Explained: What global food industry costs human health and environmenthttps://indianexpress.com/article/explained/explained-what-global-food-industry-costs-human-health-and-environment-6001037/

Explained: What global food industry costs human health and environment

The report calls for the world to diversify its food production and consumption. Global over-dependence on a relatively small number of staple foods leaves populations vulnerable to crop failures, with climate change adding to the strain, it said.

Explained: What global food industry costs human health and environment
The report proposes a series of solutions, from encouraging more diverse diets to improve health and reduce dependency on specific crops, to giving more support to the types of farming that can restore forests, a key tool in fighting climate change.

A new global study has quantified the damage that the modern food industry does to human health, development and the environment costs. The “hidden cost” to the world is $12 trillion a year — equivalent to China’s GDP — says the study by the Food and Land Use Coalition (FOLU), a global alliance of economists and scientists.

The report calls for the world to diversify its food production and consumption. Global over-dependence on a relatively small number of staple foods leaves populations vulnerable to crop failures, with climate change adding to the strain, it said.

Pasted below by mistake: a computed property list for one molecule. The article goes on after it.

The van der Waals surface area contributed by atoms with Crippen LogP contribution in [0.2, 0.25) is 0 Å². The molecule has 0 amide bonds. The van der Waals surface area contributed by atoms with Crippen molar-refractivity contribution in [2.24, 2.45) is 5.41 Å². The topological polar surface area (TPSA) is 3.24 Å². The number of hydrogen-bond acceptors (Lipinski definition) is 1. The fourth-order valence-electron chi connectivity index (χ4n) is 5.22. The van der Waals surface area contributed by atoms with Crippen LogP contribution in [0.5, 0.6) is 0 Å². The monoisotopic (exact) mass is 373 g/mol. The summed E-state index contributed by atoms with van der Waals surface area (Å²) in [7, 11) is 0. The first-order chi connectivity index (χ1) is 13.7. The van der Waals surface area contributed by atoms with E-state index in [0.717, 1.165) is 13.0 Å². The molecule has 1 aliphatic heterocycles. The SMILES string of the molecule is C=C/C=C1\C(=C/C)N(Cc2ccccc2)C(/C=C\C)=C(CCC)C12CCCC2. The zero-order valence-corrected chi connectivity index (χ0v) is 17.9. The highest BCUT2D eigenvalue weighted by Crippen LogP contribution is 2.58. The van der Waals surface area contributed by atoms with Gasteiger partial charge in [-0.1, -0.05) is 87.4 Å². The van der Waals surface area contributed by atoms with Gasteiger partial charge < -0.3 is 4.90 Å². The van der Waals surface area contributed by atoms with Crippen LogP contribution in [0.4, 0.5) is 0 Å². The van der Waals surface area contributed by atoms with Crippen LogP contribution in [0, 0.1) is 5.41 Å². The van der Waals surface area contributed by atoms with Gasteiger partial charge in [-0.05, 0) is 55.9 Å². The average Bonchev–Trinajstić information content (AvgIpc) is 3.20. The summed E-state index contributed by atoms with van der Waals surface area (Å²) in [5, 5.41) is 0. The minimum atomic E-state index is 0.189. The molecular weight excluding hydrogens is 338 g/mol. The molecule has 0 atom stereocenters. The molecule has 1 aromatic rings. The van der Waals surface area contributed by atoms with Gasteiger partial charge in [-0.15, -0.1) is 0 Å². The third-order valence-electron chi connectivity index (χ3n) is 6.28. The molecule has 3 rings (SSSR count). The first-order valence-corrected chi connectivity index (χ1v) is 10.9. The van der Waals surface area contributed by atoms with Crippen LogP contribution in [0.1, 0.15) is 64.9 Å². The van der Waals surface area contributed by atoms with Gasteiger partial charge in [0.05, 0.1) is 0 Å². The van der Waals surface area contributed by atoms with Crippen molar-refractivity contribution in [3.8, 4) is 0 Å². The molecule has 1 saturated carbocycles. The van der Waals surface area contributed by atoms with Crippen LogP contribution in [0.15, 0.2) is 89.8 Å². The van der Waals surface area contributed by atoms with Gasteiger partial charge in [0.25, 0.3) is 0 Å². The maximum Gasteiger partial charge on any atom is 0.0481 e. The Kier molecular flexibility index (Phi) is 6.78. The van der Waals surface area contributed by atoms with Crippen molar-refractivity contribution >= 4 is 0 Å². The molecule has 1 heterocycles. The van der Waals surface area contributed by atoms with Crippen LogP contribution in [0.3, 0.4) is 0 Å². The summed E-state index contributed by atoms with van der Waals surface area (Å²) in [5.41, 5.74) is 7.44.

“A small disruption in supply really can do a lot of damage and leads to huge price increases. That creates suffering and social unrest. And it will highly likely also lead to hunger and instability,” the Thomson Reuters Foundation quoted Per Pharo of FOLU as saying.

The report proposes a series of solutions, from encouraging more diverse diets to improve health and reduce dependency on specific crops, to giving more support to the types of farming that can restore forests, a key tool in fighting climate change.

What it says about India

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The report points out that India has 4 per cent of global freshwater resources to support 19 per cent of the world’s population. Some 80 per cent of water in India goes to agriculture, primarily from groundwater sources. This is unsustainable, it says.

Existing government policies already address critical transitions that the new report recommends, FOLU observes. Among various Indian initiatives, the report mentions the EatRight Movement of the Food Safety and Standards Authority of India in 2017, the National Food Security Act of 2013, the National Mission on Sustainable Agriculture, and the Zero Budget Natural Farming programme in Andhra Pradesh.